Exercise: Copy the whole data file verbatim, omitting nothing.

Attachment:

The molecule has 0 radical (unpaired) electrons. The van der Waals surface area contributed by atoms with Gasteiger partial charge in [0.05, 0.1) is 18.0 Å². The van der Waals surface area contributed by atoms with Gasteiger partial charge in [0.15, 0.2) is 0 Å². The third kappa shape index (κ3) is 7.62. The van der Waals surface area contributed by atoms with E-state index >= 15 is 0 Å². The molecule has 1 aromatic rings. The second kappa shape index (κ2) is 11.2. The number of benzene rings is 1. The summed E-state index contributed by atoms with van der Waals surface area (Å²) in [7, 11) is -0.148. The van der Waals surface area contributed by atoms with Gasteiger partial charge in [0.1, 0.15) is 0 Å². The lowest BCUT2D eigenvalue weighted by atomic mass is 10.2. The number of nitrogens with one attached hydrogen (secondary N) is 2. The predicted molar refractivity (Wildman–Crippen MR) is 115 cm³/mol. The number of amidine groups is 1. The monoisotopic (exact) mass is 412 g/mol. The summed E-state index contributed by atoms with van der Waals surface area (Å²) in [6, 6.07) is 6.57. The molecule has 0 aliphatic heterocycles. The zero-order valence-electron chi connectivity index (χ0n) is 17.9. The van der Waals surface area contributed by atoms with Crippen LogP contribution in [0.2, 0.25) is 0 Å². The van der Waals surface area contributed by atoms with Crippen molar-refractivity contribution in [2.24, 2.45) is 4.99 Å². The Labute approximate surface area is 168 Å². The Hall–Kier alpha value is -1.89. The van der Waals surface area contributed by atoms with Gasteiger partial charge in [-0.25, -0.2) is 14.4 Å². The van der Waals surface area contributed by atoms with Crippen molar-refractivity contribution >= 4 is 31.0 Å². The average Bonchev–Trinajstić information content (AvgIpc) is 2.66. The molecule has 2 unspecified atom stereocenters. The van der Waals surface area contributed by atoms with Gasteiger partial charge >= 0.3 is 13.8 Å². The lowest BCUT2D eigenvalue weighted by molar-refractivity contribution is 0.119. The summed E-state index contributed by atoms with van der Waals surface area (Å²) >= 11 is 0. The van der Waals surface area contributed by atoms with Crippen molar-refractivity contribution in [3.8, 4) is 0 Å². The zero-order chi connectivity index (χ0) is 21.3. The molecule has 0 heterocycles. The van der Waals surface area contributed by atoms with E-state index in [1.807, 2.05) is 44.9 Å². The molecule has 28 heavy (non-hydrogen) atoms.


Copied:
The molecule has 0 radical (unpaired) electrons. The van der Waals surface area contributed by atoms with Gasteiger partial charge in [0.05, 0.1) is 18.0 Å². The van der Waals surface area contributed by atoms with Gasteiger partial charge in [0.15, 0.2) is 0 Å². The third kappa shape index (κ3) is 7.62. The van der Waals surface area contributed by atoms with E-state index >= 15 is 0 Å². The molecule has 1 aromatic rings. The second kappa shape index (κ2) is 11.2. The number of benzene rings is 1. The summed E-state index contributed by atoms with van der Waals surface area (Å²) in [7, 11) is -0.148. The van der Waals surface area contributed by atoms with Gasteiger partial charge in [0.1, 0.15) is 0 Å². The lowest BCUT2D eigenvalue weighted by atomic mass is 10.2. The number of nitrogens with one attached hydrogen (secondary N) is 2. The predicted molar refractivity (Wildman–Crippen MR) is 115 cm³/mol. The number of amidine groups is 1. The monoisotopic (exact) mass is 412 g/mol. The summed E-state index contributed by atoms with van der Waals surface area (Å²) in [6, 6.07) is 6.57. The molecule has 0 aliphatic heterocycles. The zero-order valence-electron chi connectivity index (χ0n) is 17.9. The van der Waals surface area contributed by atoms with Crippen LogP contribution in [0.2, 0.25) is 0 Å². The van der Waals surface area contributed by atoms with Crippen molar-refractivity contribution in [2.24, 2.45) is 4.99 Å². The Labute approximate surface area is 168 Å². The Hall–Kier alpha value is -1.89. The van der Waals surface area contributed by atoms with Gasteiger partial charge in [-0.25, -0.2) is 14.4 Å². The van der Waals surface area contributed by atoms with Crippen molar-refractivity contribution >= 4 is 31.0 Å². The average Bonchev–Trinajstić information content (AvgIpc) is 2.66. The molecule has 2 unspecified atom stereocenters. The van der Waals surface area contributed by atoms with Gasteiger partial charge >= 0.3 is 13.8 Å². The lowest BCUT2D eigenvalue weighted by molar-refractivity contribution is 0.119. The summed E-state index contributed by atoms with van der Waals surface area (Å²) >= 11 is 0. The van der Waals surface area contributed by atoms with Crippen molar-refractivity contribution in [3.8, 4) is 0 Å². The zero-order chi connectivity index (χ0) is 21.3. The molecule has 0 heterocycles. The van der Waals surface area contributed by atoms with E-state index in [1.807, 2.05) is 44.9 Å². The molecule has 28 heavy (non-hydrogen) atoms.